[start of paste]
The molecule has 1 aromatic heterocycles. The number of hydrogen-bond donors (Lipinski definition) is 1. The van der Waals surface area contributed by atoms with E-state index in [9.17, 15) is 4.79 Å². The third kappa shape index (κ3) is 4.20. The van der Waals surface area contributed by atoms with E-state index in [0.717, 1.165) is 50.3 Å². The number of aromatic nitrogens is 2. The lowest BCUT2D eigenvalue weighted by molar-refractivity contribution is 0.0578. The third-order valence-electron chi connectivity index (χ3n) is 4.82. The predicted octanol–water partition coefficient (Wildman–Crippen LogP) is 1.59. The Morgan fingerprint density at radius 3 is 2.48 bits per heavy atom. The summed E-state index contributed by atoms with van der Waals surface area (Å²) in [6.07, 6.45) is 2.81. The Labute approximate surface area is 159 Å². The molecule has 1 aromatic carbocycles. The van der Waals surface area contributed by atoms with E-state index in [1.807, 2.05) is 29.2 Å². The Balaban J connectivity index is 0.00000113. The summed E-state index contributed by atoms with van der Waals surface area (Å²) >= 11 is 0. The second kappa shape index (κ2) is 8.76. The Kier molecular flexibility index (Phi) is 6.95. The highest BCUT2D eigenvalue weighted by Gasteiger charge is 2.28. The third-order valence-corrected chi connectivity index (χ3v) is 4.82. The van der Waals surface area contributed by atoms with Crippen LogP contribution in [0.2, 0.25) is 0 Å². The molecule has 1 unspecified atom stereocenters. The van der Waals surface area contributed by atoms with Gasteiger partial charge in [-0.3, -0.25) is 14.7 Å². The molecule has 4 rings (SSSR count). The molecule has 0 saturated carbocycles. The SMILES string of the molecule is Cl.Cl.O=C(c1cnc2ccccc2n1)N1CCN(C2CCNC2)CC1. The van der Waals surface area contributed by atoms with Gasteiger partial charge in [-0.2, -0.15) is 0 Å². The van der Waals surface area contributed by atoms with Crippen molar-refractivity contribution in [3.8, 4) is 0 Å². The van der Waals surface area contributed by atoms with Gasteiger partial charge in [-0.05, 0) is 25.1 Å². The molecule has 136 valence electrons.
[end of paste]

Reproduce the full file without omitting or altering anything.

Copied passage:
The molecule has 1 aromatic heterocycles. The number of hydrogen-bond donors (Lipinski definition) is 1. The van der Waals surface area contributed by atoms with E-state index in [9.17, 15) is 4.79 Å². The third kappa shape index (κ3) is 4.20. The van der Waals surface area contributed by atoms with E-state index in [0.717, 1.165) is 50.3 Å². The number of aromatic nitrogens is 2. The lowest BCUT2D eigenvalue weighted by molar-refractivity contribution is 0.0578. The third-order valence-electron chi connectivity index (χ3n) is 4.82. The predicted octanol–water partition coefficient (Wildman–Crippen LogP) is 1.59. The Morgan fingerprint density at radius 3 is 2.48 bits per heavy atom. The summed E-state index contributed by atoms with van der Waals surface area (Å²) in [6.07, 6.45) is 2.81. The Labute approximate surface area is 159 Å². The molecule has 1 aromatic carbocycles. The van der Waals surface area contributed by atoms with E-state index in [1.807, 2.05) is 29.2 Å². The Balaban J connectivity index is 0.00000113. The summed E-state index contributed by atoms with van der Waals surface area (Å²) >= 11 is 0. The second kappa shape index (κ2) is 8.76. The Kier molecular flexibility index (Phi) is 6.95. The highest BCUT2D eigenvalue weighted by Gasteiger charge is 2.28. The third-order valence-corrected chi connectivity index (χ3v) is 4.82. The van der Waals surface area contributed by atoms with Crippen LogP contribution in [0.2, 0.25) is 0 Å². The molecule has 1 unspecified atom stereocenters. The van der Waals surface area contributed by atoms with Gasteiger partial charge in [-0.3, -0.25) is 14.7 Å². The molecule has 4 rings (SSSR count). The molecule has 0 saturated carbocycles. The SMILES string of the molecule is Cl.Cl.O=C(c1cnc2ccccc2n1)N1CCN(C2CCNC2)CC1. The van der Waals surface area contributed by atoms with Gasteiger partial charge in [-0.2, -0.15) is 0 Å². The van der Waals surface area contributed by atoms with Crippen molar-refractivity contribution in [3.8, 4) is 0 Å². The van der Waals surface area contributed by atoms with Gasteiger partial charge in [-0.05, 0) is 25.1 Å². The molecule has 136 valence electrons.